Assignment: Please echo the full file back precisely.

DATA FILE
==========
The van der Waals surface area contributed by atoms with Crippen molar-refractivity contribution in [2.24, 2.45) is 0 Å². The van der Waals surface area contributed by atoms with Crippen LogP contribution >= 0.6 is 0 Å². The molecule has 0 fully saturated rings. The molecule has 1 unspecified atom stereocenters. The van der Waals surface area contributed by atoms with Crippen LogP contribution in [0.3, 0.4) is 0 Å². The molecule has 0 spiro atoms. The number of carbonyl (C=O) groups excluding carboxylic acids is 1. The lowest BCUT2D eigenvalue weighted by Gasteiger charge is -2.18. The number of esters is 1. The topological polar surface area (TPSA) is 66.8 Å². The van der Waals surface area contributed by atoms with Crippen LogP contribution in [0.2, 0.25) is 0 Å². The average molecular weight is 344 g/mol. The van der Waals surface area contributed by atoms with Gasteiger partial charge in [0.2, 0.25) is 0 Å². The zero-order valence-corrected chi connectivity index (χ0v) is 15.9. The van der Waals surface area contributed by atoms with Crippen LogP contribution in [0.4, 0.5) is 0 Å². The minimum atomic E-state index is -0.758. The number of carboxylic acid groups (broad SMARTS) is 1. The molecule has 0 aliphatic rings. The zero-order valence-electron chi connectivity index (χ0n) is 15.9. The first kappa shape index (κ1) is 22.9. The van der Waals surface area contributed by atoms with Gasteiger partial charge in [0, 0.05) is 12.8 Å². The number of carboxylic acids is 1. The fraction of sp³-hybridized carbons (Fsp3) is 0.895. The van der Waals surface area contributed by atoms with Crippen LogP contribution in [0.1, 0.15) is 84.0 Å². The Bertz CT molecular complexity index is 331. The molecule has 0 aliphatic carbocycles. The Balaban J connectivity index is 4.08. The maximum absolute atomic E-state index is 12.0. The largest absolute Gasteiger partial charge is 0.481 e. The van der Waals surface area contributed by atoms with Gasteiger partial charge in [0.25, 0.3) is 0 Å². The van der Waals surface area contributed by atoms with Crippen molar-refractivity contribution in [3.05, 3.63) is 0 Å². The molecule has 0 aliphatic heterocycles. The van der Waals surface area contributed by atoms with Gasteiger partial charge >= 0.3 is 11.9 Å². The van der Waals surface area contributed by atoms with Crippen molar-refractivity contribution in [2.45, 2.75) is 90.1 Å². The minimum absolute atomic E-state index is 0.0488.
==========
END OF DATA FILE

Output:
The van der Waals surface area contributed by atoms with Crippen molar-refractivity contribution in [2.24, 2.45) is 0 Å². The van der Waals surface area contributed by atoms with Crippen LogP contribution >= 0.6 is 0 Å². The molecule has 0 fully saturated rings. The molecule has 1 unspecified atom stereocenters. The van der Waals surface area contributed by atoms with Crippen LogP contribution in [0.3, 0.4) is 0 Å². The molecule has 0 spiro atoms. The number of carbonyl (C=O) groups excluding carboxylic acids is 1. The lowest BCUT2D eigenvalue weighted by Gasteiger charge is -2.18. The number of esters is 1. The topological polar surface area (TPSA) is 66.8 Å². The van der Waals surface area contributed by atoms with Crippen LogP contribution in [0.2, 0.25) is 0 Å². The average molecular weight is 344 g/mol. The van der Waals surface area contributed by atoms with Gasteiger partial charge in [0.2, 0.25) is 0 Å². The zero-order valence-corrected chi connectivity index (χ0v) is 15.9. The van der Waals surface area contributed by atoms with Crippen LogP contribution in [0.4, 0.5) is 0 Å². The minimum atomic E-state index is -0.758. The number of carboxylic acid groups (broad SMARTS) is 1. The molecule has 0 aliphatic rings. The zero-order valence-electron chi connectivity index (χ0n) is 15.9. The first kappa shape index (κ1) is 22.9. The van der Waals surface area contributed by atoms with Gasteiger partial charge in [0, 0.05) is 12.8 Å². The number of carboxylic acids is 1. The fraction of sp³-hybridized carbons (Fsp3) is 0.895. The van der Waals surface area contributed by atoms with Crippen LogP contribution in [0.1, 0.15) is 84.0 Å². The Bertz CT molecular complexity index is 331. The molecule has 0 aliphatic carbocycles. The Balaban J connectivity index is 4.08. The maximum absolute atomic E-state index is 12.0. The largest absolute Gasteiger partial charge is 0.481 e. The van der Waals surface area contributed by atoms with Gasteiger partial charge in [0.25, 0.3) is 0 Å². The van der Waals surface area contributed by atoms with Crippen molar-refractivity contribution in [3.05, 3.63) is 0 Å². The molecule has 0 aliphatic heterocycles. The van der Waals surface area contributed by atoms with Gasteiger partial charge >= 0.3 is 11.9 Å². The van der Waals surface area contributed by atoms with Crippen molar-refractivity contribution in [2.45, 2.75) is 90.1 Å². The minimum absolute atomic E-state index is 0.0488.